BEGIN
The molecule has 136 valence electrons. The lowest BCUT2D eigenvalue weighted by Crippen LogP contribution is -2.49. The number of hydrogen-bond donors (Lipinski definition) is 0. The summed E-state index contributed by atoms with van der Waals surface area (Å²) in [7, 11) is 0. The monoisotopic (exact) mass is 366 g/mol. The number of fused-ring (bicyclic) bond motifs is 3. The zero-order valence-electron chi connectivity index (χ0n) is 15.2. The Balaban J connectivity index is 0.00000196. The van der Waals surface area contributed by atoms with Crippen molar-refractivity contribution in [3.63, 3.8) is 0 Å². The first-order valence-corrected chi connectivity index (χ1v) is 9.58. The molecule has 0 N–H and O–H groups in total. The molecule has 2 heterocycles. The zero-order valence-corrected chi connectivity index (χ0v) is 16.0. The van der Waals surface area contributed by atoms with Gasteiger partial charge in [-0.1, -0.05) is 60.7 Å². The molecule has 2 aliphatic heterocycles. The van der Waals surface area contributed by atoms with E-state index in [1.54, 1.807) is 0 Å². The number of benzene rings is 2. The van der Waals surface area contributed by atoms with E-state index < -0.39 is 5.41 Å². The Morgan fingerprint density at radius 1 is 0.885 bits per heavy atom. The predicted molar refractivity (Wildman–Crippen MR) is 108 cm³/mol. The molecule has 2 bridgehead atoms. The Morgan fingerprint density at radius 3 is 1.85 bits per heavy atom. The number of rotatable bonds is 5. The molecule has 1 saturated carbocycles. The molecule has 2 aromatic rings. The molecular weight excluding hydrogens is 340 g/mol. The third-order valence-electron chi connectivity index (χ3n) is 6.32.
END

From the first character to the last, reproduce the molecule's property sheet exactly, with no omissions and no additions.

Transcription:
The molecule has 136 valence electrons. The lowest BCUT2D eigenvalue weighted by Crippen LogP contribution is -2.49. The number of hydrogen-bond donors (Lipinski definition) is 0. The summed E-state index contributed by atoms with van der Waals surface area (Å²) in [7, 11) is 0. The monoisotopic (exact) mass is 366 g/mol. The number of fused-ring (bicyclic) bond motifs is 3. The zero-order valence-electron chi connectivity index (χ0n) is 15.2. The Balaban J connectivity index is 0.00000196. The van der Waals surface area contributed by atoms with Crippen molar-refractivity contribution in [3.63, 3.8) is 0 Å². The first-order valence-corrected chi connectivity index (χ1v) is 9.58. The molecule has 0 N–H and O–H groups in total. The molecule has 2 heterocycles. The zero-order valence-corrected chi connectivity index (χ0v) is 16.0. The van der Waals surface area contributed by atoms with Gasteiger partial charge in [-0.1, -0.05) is 60.7 Å². The molecule has 2 aliphatic heterocycles. The van der Waals surface area contributed by atoms with E-state index in [1.54, 1.807) is 0 Å². The number of benzene rings is 2. The van der Waals surface area contributed by atoms with E-state index < -0.39 is 5.41 Å². The Morgan fingerprint density at radius 1 is 0.885 bits per heavy atom. The predicted molar refractivity (Wildman–Crippen MR) is 108 cm³/mol. The molecule has 2 bridgehead atoms. The Morgan fingerprint density at radius 3 is 1.85 bits per heavy atom. The number of rotatable bonds is 5. The molecule has 1 saturated carbocycles. The molecule has 2 aromatic rings. The molecular weight excluding hydrogens is 340 g/mol. The third-order valence-electron chi connectivity index (χ3n) is 6.32.